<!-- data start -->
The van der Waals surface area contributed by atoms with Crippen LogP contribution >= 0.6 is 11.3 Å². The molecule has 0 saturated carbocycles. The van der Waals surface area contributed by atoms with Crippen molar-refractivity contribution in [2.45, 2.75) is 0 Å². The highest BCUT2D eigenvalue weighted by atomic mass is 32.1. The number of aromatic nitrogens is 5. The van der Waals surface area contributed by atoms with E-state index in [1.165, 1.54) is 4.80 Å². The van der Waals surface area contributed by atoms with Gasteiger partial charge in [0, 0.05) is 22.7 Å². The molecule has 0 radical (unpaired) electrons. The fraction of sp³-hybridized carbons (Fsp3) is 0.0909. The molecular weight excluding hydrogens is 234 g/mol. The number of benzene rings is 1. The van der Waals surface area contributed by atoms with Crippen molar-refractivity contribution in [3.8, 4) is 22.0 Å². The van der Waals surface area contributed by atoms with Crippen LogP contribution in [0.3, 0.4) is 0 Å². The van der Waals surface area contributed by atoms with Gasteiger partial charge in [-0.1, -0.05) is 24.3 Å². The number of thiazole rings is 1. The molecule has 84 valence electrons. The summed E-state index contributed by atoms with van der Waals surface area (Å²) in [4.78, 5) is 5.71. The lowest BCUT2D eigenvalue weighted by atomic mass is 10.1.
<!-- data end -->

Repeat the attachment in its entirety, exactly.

The van der Waals surface area contributed by atoms with Crippen LogP contribution >= 0.6 is 11.3 Å². The molecule has 0 saturated carbocycles. The van der Waals surface area contributed by atoms with Crippen molar-refractivity contribution in [2.45, 2.75) is 0 Å². The highest BCUT2D eigenvalue weighted by atomic mass is 32.1. The number of aromatic nitrogens is 5. The van der Waals surface area contributed by atoms with E-state index in [1.165, 1.54) is 4.80 Å². The van der Waals surface area contributed by atoms with Gasteiger partial charge in [0, 0.05) is 22.7 Å². The molecule has 0 radical (unpaired) electrons. The fraction of sp³-hybridized carbons (Fsp3) is 0.0909. The molecular weight excluding hydrogens is 234 g/mol. The number of benzene rings is 1. The van der Waals surface area contributed by atoms with Crippen molar-refractivity contribution in [3.8, 4) is 22.0 Å². The van der Waals surface area contributed by atoms with Crippen LogP contribution in [0.3, 0.4) is 0 Å². The van der Waals surface area contributed by atoms with Gasteiger partial charge in [-0.1, -0.05) is 24.3 Å². The number of thiazole rings is 1. The molecule has 84 valence electrons. The summed E-state index contributed by atoms with van der Waals surface area (Å²) in [4.78, 5) is 5.71. The lowest BCUT2D eigenvalue weighted by atomic mass is 10.1.